Cottrell Scholar Awards - 2016
Interactions between Impurities and Dislocations in Small Colloidal Crystals
There are no perfect crystals in nature – that’s because the rigidly repeating lattice patterns of atoms that compose any crystalline material invariably have imperfections here and there. That’s not a bad thing – crystals would be quite boring without their imperfections. In fact it’s the artificially added impurities, in a process called doping, that enable scientists to manipulate the characteristics of semiconductors, which can then be used to make electronic devices like computer chips.
Another kind of imperfection, which occurs in the otherwise perfectly ordered atomic rows of crystals, happens when atoms become dislocated, causing atomic-scale lattices to twist and distort. What’s more, within atomic or molecular crystalline lattices, some dislocations can move about. That’s because these tiny defects are subject to various atomic and mechanical forces.
Sharon Gerbode, assistant professor of physics, Harvey Mudd College plans to measure the interactions between dislocations and impurities, and by perturbing crystals of various sizes, ultimately discover how these interactions change the properties of crystals.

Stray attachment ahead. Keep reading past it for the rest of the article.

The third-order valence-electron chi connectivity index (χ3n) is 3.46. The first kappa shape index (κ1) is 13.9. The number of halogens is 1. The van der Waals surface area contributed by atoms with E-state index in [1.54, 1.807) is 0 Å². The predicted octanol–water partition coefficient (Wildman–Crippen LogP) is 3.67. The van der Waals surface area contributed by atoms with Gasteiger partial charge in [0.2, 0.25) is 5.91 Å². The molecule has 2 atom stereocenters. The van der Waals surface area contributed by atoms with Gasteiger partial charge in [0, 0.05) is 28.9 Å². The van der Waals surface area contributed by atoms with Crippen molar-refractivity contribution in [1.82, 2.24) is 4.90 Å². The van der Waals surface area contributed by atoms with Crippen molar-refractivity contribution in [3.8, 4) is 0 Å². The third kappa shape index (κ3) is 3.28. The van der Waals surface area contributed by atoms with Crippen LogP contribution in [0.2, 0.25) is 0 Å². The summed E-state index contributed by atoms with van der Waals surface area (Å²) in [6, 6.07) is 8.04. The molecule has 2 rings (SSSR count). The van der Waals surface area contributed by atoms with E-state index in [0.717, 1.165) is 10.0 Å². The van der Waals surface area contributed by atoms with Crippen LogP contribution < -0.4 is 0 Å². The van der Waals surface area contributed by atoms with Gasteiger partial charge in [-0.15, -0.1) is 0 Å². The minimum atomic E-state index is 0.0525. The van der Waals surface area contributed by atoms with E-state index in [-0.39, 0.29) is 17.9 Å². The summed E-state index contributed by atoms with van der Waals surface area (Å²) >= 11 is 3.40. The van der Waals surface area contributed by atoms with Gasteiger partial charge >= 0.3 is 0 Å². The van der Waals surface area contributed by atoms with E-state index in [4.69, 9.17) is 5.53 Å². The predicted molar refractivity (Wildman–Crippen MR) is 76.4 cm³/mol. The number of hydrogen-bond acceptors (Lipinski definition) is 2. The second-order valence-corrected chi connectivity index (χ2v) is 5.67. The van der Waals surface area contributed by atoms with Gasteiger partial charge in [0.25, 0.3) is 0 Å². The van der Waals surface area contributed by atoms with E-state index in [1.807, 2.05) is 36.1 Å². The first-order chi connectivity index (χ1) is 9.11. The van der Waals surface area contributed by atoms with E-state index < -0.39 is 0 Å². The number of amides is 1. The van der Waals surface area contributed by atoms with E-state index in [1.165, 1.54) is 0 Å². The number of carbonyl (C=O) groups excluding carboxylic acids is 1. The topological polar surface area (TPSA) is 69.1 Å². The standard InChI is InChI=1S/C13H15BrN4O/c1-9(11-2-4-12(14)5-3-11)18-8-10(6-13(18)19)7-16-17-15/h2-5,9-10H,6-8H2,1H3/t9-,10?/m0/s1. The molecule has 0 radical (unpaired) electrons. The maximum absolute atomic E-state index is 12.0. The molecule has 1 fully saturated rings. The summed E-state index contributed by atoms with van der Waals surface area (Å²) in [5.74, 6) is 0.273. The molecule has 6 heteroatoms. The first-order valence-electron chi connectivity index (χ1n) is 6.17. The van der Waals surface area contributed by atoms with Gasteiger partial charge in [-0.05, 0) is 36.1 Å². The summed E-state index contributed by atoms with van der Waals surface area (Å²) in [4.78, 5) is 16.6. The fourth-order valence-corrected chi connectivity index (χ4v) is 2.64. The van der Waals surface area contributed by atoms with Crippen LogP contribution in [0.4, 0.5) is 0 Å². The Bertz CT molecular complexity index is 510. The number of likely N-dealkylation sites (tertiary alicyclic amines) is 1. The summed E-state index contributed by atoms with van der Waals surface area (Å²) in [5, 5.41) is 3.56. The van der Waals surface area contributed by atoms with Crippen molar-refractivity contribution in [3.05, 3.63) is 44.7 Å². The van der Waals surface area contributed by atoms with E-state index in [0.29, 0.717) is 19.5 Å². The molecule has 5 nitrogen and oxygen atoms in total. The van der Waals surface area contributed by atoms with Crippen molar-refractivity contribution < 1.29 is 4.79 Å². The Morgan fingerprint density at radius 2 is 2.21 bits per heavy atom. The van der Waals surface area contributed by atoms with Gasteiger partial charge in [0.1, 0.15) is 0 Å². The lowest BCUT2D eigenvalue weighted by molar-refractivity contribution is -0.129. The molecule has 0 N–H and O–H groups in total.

According to Gerbode, while existing theories of dislocation and impurity motion are accurate for very large, effectively continuum crystals, these theories sometimes fail for smaller, but technologically important systems such as nanocrystals. Also called quantum dots, nanocrystals are exceptionally tiny bits of matter – a nanometer is one-billionth of a meter. In fact, they are so small their impurities and dislocations cannot be studied directly very easily.
Thus, Gerbode and her research associates will attempt to draw analogies to lattice defects and dislocations by inducing disorder in a more manageable system – a “colloidal suspension” – which is a system of micron-sized silica particles suspended in a “solvent” of even smaller silica particles.
“The colloidal particles can be large [relative to quantum dots] – on the scale of one micron – making them big and slow enough to observe with an optical microscope,” Gerbode says, adding, “Colloids offer a truly unique opportunity to actually watch the time evolution of a crystalline system, particle by particle. Results obtained from experiments on colloidal systems have been used to probe unanswered questions in analogous atomic or molecular systems whose constituents are made inaccessible by both size and speed.”
Her research could have important implications for improving the performance of electronic devices, for example, increasing the efficiency of solar panels that produce electricity directly from sunlight.
For the education component of the Cottrell Scholar Award, Gerbode will work with the creators of “CS5,” Harvey Mudd’s highly praised introductory computer science programming course. With their assistance she will develop a broadly appealing mechanics animations course designed to encourage students to encode interactive animations of challenging physics topics.